* Posts by Frederic Bloggs

365 publicly visible posts • joined 17 Aug 2010


Samsung gets 2-year contract extensions to provide rugged handsets for UK's troubled Emergency Services Network

Frederic Bloggs
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The problem is that the User Services (or to be more specific: the Home Office) seem to think that they need a "one thing does everything" approach (on Android), whilst ignoring the fact that most high bandwidth data doesn't use one's handheld TETRA radio. The little that does could be accommodated through one's smartphone over IP and, if you really must, through your own MVNO. You don't need to spend 100s of extra pounds on smart phone that do "press to talk" (badly, especially compared to Tetra).

But then TETRA (in the shape of Airwave) has always been looked down on by Government who have regarded it as too expensive. It was them that sold it off into the private sector in the first place. As a monopoly. Several times - just look at the list of previous "owners". Needless to say the Free Market has worked its magic and costs have risen well above inflation ever since. When ESN finally beds down into something useful, they will repeat the same mistakes all over again.

The Android thing they have is interesting, because they *still* appear to be under the delusion that they can buy an "off the shelf" app to do anything they want - like call and dispatch - which requires a whole raft of specialist, low volume, back end and operational programming to achieve. Just where are you going to get, for example, a police, fire or ambulance dispatch system from? The App Store?

Rails waves goodbye to mimemagic, welcomes Marcel to fix GPL MIME drama

Frederic Bloggs

I am (as usual) confused

Isn't it the case that using a GPL2 library is different from incorporating the source of that library (and possibly modifying it) - thereby triggering the necessity of publishing the (modified) version of the library?

If it happens that using that library means actually "including" some source code (verbatim) as part of the startup of a script (which is also source code); bearing in mind that such libraries loadable packages as part of a distro or pulled in from a repo as part of the install process. How that is functionally different from linking in binary blobs instead?

If I have misunderstood this over the years, then there are some very large companies out there that are going to have a nasty shock - and may react sufficiently badly to shutdown "open source" altogether.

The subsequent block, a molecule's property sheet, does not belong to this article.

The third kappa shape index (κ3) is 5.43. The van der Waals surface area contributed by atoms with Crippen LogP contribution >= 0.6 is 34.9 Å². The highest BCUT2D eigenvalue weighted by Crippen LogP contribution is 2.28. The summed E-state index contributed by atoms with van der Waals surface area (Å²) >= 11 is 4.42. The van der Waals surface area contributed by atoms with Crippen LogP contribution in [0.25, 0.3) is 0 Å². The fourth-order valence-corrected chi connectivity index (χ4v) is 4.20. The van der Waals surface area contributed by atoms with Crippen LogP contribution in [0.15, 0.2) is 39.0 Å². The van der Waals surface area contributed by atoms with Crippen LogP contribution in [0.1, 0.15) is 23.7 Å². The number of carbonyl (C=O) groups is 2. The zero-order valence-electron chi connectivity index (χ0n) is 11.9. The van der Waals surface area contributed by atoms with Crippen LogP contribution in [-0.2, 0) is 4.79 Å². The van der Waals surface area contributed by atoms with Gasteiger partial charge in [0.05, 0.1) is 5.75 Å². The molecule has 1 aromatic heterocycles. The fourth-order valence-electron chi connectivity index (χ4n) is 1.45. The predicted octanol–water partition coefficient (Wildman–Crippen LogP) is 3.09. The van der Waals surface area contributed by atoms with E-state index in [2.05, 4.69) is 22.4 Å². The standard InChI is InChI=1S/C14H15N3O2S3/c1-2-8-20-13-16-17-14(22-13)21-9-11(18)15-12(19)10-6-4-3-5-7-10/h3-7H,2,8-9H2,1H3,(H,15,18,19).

Delayed UK digital border system was only stable enough to be used by 4% of intended users, MPs say

Frederic Bloggs

Re: 7,000 expected to use it by June 2021

Well yes. If you mean that replacement for customs control is causing sooo much trouble for both exporting and importing (especially, but not limited to, the EU), that more and more enterprises are not bothering to do either if they can avoid it. They are pivoting to UK markets for (now) cheaper parts and lower cost of sales.

Which, if successful, will be claimed as a "Brexit Bonus", but I am sure is actually completely unintentional because none of the new IT, that is required works, and the old system is capacity limited.

It occurs to me that, if the "government" had actually started upgrading all the necessary IT (that any Fule Would Kno would be needed) and been seen to be doing it successfully, they might have got a better deal.

It only took four years and thousands of complaints but ICANN finally kills off rogue Indian domain registrar

Frederic Bloggs
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Chicken or Egg?

Is it just me or are there striking similarities between the behaviour of ICANN and Nominet? Is this some disease that tends to afflict all registrars over time, probably caused by the lorry loads of money they receive for doing nothing very much? The US Government got a lot of (political) stick for "running the Internet" before ICANN, but at least they were somewhat competent. Or are ICANN and Nominet locked in some titanic battle competing for the highest egregiousness score that they can achieve?

Quixotic Californian crusade to officially recognize the hellabyte and hellagram is going hella nowhere

Frederic Bloggs

Re: B, H

Well, not deliberately anyway.

Boeing 737 Max will return to flight after software updates, says EU's aviation regulator

Frederic Bloggs

Re: more than software

And don't forget another thing that Boeing said, and then signed on the dotted line to honour: We will pay you $1 million for every pilot that needs to be recertified.

The revolution will not be televised because my television has been radicalised

Frederic Bloggs


You forgot "animal rights".

Please, tell us more about how just 60 hydrogen-powered 5G drones could make 400,000 UK base stations redundant

Frederic Bloggs

Yes, what exactly have Captain Black and/or the Mysterons got to say on the matter? I'm guessing they won't like it much either.

Frederic Bloggs

Re: Now I'm confused...

Clearly, you are a new reader or didn't follow the link. Bill Ray is ex-vulture and has quite a bit of hands on experience of connecting remote places to t'internet. As well as being a thoroughly decent chap. But anyone with some actual experience of radio will be asking pointed questions. Such as: